Mary McCarthy was not shy to tell “it” like it is. When “The Group” came out in 1963, the ban on naughty words and sex acts had long since passed. But for a female novelist there was still (in America) a certain standard to uphold. But McCarthy pushed back, forward, and to either side. “The Group” tells the story of a group of Vassar graduates, now grown up and out into the world, working, dating, loving, and looking for themselves. As many a novel had already appeared about guy groups (pre- , during, and post-college), McCarthy took the reigns on this female story at an ideal time in American fiction, and American social change.
august 18, 2010
” ‘ You came, Boston,’ he remarked, with the air of a satisfied instructor. Dottie glanced uncertainly at him; could he mean that thing she had done whtat she did not like to think about? ‘I beg your pardon,’ she murmured. ‘I mean you had an orgasm.’ Dottie made a vague, still-inquiring noise in her throat; she was pretty sure, now, she understood, but the new word discombobulated her. ‘A climax,’ he added, more sharply. ‘Do they teach that word at Vassar?’ ‘Oh,’ said Dottie, almost disappointed that that was all there was to it.”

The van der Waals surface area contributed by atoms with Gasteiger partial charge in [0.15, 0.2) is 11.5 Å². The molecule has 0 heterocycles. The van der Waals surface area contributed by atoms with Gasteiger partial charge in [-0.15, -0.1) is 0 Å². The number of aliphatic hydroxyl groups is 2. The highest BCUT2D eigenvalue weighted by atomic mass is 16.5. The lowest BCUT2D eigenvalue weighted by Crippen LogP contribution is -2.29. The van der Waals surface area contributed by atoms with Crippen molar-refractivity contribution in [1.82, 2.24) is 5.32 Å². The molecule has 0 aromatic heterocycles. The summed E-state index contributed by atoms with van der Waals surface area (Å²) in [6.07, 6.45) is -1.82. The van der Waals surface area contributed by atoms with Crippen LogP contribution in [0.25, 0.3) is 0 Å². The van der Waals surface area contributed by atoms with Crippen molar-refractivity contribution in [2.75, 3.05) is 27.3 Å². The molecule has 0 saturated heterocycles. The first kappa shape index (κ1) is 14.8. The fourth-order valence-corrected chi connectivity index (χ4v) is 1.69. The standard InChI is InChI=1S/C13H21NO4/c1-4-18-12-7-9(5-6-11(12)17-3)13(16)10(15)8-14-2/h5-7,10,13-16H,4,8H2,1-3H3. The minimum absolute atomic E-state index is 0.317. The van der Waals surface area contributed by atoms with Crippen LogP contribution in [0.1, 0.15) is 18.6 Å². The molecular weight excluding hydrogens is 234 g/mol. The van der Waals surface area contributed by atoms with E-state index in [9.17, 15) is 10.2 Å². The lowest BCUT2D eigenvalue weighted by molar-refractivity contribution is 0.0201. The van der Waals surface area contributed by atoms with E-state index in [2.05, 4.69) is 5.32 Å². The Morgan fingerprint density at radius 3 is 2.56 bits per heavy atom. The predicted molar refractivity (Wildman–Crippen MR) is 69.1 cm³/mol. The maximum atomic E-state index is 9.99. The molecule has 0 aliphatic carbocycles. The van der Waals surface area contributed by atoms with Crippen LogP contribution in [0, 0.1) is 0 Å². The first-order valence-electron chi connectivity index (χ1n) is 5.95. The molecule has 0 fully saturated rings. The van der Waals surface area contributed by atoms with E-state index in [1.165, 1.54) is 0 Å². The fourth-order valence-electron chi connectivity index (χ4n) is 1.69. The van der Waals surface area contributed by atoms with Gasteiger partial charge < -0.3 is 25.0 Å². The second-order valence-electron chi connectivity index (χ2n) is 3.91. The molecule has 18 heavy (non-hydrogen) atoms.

– Mary McCarthy, “The Group”